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Pediatric Eye Care

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While many associate declining vision as a symptom of older age, it’s important to note that children need access to vision care just as much as adults. However, a study published by the American Academy of Ophthalmology stated that pediatric vision screenings decreased by an estimated 13% between 2016 and 2020.

Pediatric eye care is crucial for many reasons, including the impact of unchecked poor vision on learning. Proper diagnoses, care, and accommodations (such as glasses and contacts) can help children with vision concerns better acclimate to their learning environments. In turn, this can contribute to a significant boost in their quality of life, continuing into adulthood. So, why would there be such a decline in treatment?

The study’s authors indicated that this decline, which only grew starker after the onset of the COVID-19 pandemic, may be attributed to a lack of access for patients. Limited access and unmet needs have become a major issue in the United States for not only vision care, but many forms of healthcare.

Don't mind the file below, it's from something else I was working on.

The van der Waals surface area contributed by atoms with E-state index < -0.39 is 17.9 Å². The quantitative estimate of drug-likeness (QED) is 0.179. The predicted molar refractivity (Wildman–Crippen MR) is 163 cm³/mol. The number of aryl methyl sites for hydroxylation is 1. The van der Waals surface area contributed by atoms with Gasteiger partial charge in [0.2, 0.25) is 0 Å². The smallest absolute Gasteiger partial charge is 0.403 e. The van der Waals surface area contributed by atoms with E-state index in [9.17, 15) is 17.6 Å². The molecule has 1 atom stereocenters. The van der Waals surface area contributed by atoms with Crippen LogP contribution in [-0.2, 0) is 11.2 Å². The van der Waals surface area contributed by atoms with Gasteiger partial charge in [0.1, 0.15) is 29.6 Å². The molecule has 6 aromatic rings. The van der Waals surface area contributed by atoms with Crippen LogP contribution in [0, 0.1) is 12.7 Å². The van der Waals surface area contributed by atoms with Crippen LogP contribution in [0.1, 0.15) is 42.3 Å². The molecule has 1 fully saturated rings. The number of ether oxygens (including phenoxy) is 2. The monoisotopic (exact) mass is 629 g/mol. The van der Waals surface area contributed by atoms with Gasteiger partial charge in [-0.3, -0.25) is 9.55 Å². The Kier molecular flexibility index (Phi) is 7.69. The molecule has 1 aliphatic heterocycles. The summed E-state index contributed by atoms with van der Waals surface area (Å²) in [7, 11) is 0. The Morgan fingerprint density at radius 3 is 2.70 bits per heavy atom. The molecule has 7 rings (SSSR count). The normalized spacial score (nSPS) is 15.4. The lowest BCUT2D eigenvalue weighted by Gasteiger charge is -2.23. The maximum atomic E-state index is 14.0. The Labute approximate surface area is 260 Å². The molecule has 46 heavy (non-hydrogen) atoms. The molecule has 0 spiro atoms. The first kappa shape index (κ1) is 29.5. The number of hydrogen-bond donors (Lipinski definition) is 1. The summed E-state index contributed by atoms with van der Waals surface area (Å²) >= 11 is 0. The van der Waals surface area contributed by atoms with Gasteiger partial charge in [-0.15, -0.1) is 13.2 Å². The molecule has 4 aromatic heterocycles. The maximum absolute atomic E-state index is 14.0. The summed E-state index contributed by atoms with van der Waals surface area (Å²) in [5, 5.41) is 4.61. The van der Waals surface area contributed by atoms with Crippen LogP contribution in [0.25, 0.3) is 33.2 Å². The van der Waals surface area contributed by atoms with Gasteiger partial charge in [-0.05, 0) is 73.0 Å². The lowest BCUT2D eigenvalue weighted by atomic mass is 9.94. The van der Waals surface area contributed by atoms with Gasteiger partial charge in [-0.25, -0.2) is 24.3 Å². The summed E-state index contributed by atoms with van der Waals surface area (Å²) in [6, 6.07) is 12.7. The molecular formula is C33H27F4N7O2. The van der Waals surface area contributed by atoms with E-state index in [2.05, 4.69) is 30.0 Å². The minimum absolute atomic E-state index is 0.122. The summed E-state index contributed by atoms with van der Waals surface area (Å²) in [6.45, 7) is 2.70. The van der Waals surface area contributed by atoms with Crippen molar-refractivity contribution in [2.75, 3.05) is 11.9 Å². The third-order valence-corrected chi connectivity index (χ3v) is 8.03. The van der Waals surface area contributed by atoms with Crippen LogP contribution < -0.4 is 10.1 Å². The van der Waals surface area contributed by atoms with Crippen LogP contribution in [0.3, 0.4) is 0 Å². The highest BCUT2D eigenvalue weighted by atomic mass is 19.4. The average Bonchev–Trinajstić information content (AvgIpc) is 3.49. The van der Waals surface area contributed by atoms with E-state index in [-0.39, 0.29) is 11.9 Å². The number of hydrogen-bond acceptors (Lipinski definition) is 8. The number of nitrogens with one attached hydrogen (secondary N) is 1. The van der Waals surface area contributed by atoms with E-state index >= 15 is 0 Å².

The authors of the study recommended that further studies be conducted to determine whether this lack of access could be associated with health insurance status. Once complete, the results of these studies could contribute to major policy decisions that would increase access to pediatric vision care for children across the United States–and hopefully, to better eye health for all.

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